On my last go, T2, with a few seconds to find to catch Smiles and the Simms' Ralt, I was absolutely flat out from the start line, approaching the chicane at 136mph in sixth. I braked, went down from 6th to 3rd gear, turned the wheel right to go around the cone marking the apex, and bang, the push-rod gave up, dropping the rear on to the floor, lifting a front wheel, and when I accelerated, the car span and rolled backwards. I was then stranded in the car, with the sound of the following car getting louder, as they also drove flat out towards the chicane. I waved my arms frantically, fearing the worse, trying to get someone's attention. And then the red flag was shown, and Steve stopped the space framed Audi TT on the chicane, allowing me to get out the car. We pushed it off the track, with a marshal standing on the offside front suspension arm to level the car out, until it was in a safe place, out of the way of the live circuit. The remaining cars then started their runs, whilst I jogged back to the paddock to fetch the van and trailer to recover my poorly car.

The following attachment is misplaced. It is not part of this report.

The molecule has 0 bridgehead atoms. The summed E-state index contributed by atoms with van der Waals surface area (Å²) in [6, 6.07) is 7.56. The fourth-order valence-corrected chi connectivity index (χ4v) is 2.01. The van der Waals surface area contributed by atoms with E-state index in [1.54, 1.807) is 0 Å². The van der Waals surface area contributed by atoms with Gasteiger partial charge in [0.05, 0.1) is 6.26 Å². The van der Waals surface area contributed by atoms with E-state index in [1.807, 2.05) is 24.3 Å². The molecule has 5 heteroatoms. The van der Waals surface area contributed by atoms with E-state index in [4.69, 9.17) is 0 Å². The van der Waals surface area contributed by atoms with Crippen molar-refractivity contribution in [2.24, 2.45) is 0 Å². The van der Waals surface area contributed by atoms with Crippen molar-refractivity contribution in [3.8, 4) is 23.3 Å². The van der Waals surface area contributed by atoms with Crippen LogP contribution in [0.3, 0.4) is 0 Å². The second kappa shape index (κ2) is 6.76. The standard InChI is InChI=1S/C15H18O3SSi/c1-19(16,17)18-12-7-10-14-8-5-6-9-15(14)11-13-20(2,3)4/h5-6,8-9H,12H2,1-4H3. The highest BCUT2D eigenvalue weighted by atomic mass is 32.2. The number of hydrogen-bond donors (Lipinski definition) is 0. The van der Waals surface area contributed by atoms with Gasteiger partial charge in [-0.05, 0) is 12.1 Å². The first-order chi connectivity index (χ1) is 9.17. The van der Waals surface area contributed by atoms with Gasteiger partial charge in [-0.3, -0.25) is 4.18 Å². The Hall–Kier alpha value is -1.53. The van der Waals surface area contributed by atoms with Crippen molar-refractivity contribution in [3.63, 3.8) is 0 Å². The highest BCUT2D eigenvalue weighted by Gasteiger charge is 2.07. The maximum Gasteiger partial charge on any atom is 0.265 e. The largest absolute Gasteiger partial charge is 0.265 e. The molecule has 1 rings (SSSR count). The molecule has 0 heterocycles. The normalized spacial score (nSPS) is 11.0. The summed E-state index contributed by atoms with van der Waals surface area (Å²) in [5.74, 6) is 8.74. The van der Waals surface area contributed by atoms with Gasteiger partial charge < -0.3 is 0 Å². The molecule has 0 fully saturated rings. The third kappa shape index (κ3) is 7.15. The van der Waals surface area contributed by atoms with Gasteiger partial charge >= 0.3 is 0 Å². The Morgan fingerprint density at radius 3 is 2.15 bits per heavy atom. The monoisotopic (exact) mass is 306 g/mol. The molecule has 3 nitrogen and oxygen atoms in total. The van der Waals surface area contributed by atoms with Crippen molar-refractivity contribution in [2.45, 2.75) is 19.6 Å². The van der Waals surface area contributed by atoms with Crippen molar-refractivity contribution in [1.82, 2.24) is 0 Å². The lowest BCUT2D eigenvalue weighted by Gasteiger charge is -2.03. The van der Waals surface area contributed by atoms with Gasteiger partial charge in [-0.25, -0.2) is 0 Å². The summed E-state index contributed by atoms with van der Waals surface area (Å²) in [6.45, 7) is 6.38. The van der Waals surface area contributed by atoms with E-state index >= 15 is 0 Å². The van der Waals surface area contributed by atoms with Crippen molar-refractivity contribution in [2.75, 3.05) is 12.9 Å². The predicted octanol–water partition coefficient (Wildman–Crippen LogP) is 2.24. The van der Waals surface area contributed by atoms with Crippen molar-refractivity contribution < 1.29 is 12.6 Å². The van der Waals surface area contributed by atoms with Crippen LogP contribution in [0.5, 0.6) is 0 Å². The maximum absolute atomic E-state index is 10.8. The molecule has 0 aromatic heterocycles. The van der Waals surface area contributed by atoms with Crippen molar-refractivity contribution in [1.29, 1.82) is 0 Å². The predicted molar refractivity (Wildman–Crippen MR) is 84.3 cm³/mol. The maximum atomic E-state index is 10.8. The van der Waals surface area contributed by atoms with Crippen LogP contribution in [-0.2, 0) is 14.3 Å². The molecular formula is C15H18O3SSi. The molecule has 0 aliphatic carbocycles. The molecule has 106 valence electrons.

My first DNF in three years, a relatively minor accident, but it could have been a lot lot worse, had the pushrod failed at 136mph, I dread to think where I would have ended up.
So a bit of repair work to complete, some uprated push-rods to source, and with two weeks until Snetterton I need to get cracking on with the work, so long as I don't discover damage to the chassis that cant be ignored.
Whats next?Abingdon Carnival this weekend, then Snetterton on the 25/26 June. Abingdon will be a first time for me, so I've a couple of track layouts to learn. Should be fun. Snetterton, thats the 100 circuit, and another opportunity for improving my PB and earning some more championship points.